Milo Yield: Laugh tracks in the dust 4-30-12
Water – clean and plentiful – is the lifeblood of rural America. Rural Americans, including those in small towns, use and need water from rivers, small streams, springs, ponds, lakes, watersheds, wells, cisterns, underground aquifers, marshes and rural water districts. Without good and plentiful water, rural America dries up agriculturally and economically.
At various times in my youth, we ran out of well water entirely and had to haul water for our household use. Cleaning out the cistern, which captured the rainwater from our gutters, was an annual, and unsavory, activity. My job was to go down a ladder into the murky depths of the cistern and sop up the final bucketsful of water we couldn’t dip out from the ground.
On occasion, the dregs in the water contained the remnants of dead critters that had fallen into the cistern. On occasion, I even had to catch live frogs and snakes who were making the cool cistern a home. My final job was to scrub the cistern walls with a broom and chlorine water.
Another distasteful job wuz pumping well water for the hogs, chickens, cattle and garden with a hand pump. Nearly every day, I got to experience the back-tiring drudgery of pumping several barrels or tanks of water. Needless to say, I got tired of those jobs. I well recall my personal joy when our family installed electric pump jacks to do the pumping.
Which brings me to the subject of rural water districts. Ol’ Nevah and I are lucky to have Damphewmore Acres located in a rural water district. We consider having pure water constantly available at the tap and hydrant a real luxury, plus being able to flush. In my case, I guess that’s because I grew up living on hard well water, in some cases even with a tinge of sulfur in the water.
The bad luck of our rural water district is that it was installed in 1973, in the times before track hoes, motorized rock saws, horizontal drills, and good quality plastic pipe. The result of our aging water lines is constant leakage (and money loss to the district) from the old pipes.
Luckily, and hopefully, help is on the way for our district. Thanks to the hard work of the folks who volunteer as our water district board, our district has a good possibility of being able soon to replace most of the aging water lines with higher capacity pipe, thanks to a low-interest loan and a rural development grant. If the upgrade happens, it will have the potential to bring renewed economic life to our county.
With plenty and reliable rural water, folks who want to live in the country won’t hesitate (from water issues) to live there. The result could be more rural homes, more property taxes collected and more kids in our schools. All that would be a good thing.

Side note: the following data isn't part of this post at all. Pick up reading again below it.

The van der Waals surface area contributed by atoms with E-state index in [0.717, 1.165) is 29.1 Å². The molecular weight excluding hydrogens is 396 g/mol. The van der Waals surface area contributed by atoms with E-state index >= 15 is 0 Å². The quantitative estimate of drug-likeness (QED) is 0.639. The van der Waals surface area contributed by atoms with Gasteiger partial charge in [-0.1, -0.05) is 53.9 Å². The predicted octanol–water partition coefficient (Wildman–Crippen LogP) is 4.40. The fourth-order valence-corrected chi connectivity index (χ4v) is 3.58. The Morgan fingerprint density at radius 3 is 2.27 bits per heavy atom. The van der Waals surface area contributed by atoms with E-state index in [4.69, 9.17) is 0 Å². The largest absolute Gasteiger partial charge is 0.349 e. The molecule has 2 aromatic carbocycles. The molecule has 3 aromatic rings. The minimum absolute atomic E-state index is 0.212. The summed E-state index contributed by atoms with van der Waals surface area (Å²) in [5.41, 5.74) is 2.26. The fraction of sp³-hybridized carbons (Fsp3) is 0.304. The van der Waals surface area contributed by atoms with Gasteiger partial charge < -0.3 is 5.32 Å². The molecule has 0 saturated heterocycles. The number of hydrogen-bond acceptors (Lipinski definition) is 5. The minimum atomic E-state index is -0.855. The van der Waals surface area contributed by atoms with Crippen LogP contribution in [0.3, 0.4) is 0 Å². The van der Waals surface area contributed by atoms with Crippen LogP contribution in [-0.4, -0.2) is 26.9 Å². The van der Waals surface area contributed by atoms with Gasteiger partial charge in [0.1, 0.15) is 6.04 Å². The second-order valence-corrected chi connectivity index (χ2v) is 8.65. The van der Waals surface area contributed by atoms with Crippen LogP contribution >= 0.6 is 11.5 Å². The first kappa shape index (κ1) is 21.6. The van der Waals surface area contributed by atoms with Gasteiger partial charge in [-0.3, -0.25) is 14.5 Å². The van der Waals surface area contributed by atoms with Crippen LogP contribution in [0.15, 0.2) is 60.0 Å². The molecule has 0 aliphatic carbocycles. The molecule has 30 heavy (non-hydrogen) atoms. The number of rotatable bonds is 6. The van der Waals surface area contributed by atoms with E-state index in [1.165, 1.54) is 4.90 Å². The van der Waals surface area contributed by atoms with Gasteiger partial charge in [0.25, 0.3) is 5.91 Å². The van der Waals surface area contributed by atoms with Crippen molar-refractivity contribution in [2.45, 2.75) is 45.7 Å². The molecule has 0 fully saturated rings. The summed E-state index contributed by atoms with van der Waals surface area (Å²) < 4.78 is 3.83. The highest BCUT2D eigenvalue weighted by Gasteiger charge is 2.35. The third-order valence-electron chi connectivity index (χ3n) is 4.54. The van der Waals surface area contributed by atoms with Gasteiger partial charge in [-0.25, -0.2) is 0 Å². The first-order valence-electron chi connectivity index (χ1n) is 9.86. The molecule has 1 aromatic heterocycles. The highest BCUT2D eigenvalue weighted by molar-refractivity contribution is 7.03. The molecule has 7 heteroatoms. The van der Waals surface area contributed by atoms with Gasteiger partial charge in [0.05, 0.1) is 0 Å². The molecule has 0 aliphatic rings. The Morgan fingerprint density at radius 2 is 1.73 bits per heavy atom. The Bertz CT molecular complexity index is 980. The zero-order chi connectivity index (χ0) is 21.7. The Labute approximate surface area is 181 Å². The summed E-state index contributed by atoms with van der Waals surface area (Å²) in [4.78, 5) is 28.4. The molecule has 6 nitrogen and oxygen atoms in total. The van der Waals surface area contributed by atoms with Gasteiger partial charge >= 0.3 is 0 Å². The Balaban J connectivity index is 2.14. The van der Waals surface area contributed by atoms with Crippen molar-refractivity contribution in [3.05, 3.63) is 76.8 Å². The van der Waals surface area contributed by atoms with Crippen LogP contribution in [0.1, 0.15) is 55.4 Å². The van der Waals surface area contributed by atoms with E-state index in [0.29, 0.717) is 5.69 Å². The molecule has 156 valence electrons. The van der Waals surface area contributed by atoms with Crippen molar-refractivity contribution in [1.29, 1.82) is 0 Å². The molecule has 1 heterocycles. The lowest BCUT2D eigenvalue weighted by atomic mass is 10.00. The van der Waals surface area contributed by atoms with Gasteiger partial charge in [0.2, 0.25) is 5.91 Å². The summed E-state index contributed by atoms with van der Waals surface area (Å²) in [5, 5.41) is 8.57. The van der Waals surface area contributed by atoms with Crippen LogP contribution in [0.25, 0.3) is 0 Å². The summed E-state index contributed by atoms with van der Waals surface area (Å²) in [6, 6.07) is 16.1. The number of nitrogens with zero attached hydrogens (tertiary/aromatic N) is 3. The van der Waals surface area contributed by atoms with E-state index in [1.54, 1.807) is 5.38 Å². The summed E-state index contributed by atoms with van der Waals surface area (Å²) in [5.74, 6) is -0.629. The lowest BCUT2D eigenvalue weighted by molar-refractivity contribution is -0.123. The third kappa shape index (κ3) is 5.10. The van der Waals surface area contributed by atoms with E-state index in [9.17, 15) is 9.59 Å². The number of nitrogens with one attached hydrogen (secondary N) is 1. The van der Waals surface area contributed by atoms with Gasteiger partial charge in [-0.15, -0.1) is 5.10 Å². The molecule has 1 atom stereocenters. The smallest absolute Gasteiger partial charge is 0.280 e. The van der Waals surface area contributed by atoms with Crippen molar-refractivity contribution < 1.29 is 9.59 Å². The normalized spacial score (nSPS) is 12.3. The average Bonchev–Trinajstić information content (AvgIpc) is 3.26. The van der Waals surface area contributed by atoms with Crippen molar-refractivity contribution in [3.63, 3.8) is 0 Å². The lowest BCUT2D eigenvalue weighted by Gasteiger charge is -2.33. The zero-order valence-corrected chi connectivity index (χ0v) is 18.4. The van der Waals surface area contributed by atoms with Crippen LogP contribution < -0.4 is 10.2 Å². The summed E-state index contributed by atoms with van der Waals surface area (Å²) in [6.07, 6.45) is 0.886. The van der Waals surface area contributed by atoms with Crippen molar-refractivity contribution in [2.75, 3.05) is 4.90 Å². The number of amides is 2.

I recall a news story I did at least four decades ago, back when I actually worked for a living, about the economic benefits that derived from the first commercial water district in Kansas. The district was formed in Mitchell County in north central Kansas around Beloit. Water for the district came from the at-that-time-new Glen Elder Lake.
The bottom line wuz that the new water district immediately wuz a boon to all sorts of new economic activity in Mitchell County. I think the same story could be written about rural water districts across rural America.
And, before I leave this subject, my hats off to the folks who volunteer to serve on water district boards of directors. It’s another of those absolutely thankless rural jobs very similar to serving on school boards, watershed boards, cooperative boards, city councils, county commissioners and chambers of commerce.
As the folks on Hee Haw used to say – SALUTE! As Larry the Cable Guy says, “Git ‘er done!”
And from my friend, Jay Esse, in Loveland, Colo., comes this funny story.
A penny-pinching old rancher was lying on his death bed. Among his many physical frailties were cataracts in both eyes. He wuzn’t blind. He could see light, but had trouble distinguishing faces.
In a frail voice, he said into the void, “Honey, are you here?”
His loving wife replied, “Yes, dear. I’m here.”
Then he said, “Are all the children here, too?”
One of his children replied, “Yes, father. We are all here, too, right by your bedside.”
That’s when the old man roused himself to a half-sitting position and yelled as best he could, “Then why are all the lights on in the living room and the kitchen? You wastrels!”
Well, I hope you don’t think I’m all wet from writing this column about water. So, I’ll close with a few words of wisdom about water from, of all people, the retired boxer Muhammad Ali. He said, “Rivers, ponds, lakes and streams – they all have different names, but they all contain water. Just as religions do – they all contain truths.”
Have a good ‘un.
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